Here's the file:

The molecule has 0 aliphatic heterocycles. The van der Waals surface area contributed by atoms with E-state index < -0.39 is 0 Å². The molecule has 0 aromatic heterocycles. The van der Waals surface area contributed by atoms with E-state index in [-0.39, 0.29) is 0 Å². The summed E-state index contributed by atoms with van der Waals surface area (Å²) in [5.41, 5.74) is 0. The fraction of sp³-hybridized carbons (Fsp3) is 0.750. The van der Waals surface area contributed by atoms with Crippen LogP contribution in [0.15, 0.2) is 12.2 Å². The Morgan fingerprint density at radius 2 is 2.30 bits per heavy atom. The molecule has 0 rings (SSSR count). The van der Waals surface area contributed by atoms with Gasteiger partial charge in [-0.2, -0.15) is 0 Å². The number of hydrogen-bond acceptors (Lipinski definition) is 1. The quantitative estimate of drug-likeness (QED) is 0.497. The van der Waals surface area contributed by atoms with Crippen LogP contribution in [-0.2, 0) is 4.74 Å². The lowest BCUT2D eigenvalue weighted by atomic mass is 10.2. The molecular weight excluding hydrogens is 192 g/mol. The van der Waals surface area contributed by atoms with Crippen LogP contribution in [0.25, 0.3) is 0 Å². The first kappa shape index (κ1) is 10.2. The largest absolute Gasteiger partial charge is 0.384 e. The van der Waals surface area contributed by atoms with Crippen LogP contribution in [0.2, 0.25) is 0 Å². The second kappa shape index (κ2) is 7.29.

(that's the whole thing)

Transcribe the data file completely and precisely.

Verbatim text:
The molecule has 0 aliphatic heterocycles. The van der Waals surface area contributed by atoms with E-state index < -0.39 is 0 Å². The molecule has 0 aromatic heterocycles. The van der Waals surface area contributed by atoms with E-state index in [-0.39, 0.29) is 0 Å². The summed E-state index contributed by atoms with van der Waals surface area (Å²) in [5.41, 5.74) is 0. The fraction of sp³-hybridized carbons (Fsp3) is 0.750. The van der Waals surface area contributed by atoms with Crippen LogP contribution in [0.15, 0.2) is 12.2 Å². The Morgan fingerprint density at radius 2 is 2.30 bits per heavy atom. The molecule has 0 rings (SSSR count). The van der Waals surface area contributed by atoms with Gasteiger partial charge in [-0.2, -0.15) is 0 Å². The number of hydrogen-bond acceptors (Lipinski definition) is 1. The quantitative estimate of drug-likeness (QED) is 0.497. The van der Waals surface area contributed by atoms with Crippen LogP contribution in [-0.2, 0) is 4.74 Å². The lowest BCUT2D eigenvalue weighted by atomic mass is 10.2. The molecular weight excluding hydrogens is 192 g/mol. The van der Waals surface area contributed by atoms with Crippen LogP contribution in [0.25, 0.3) is 0 Å². The first kappa shape index (κ1) is 10.2. The largest absolute Gasteiger partial charge is 0.384 e. The van der Waals surface area contributed by atoms with Crippen LogP contribution in [0.2, 0.25) is 0 Å². The second kappa shape index (κ2) is 7.29.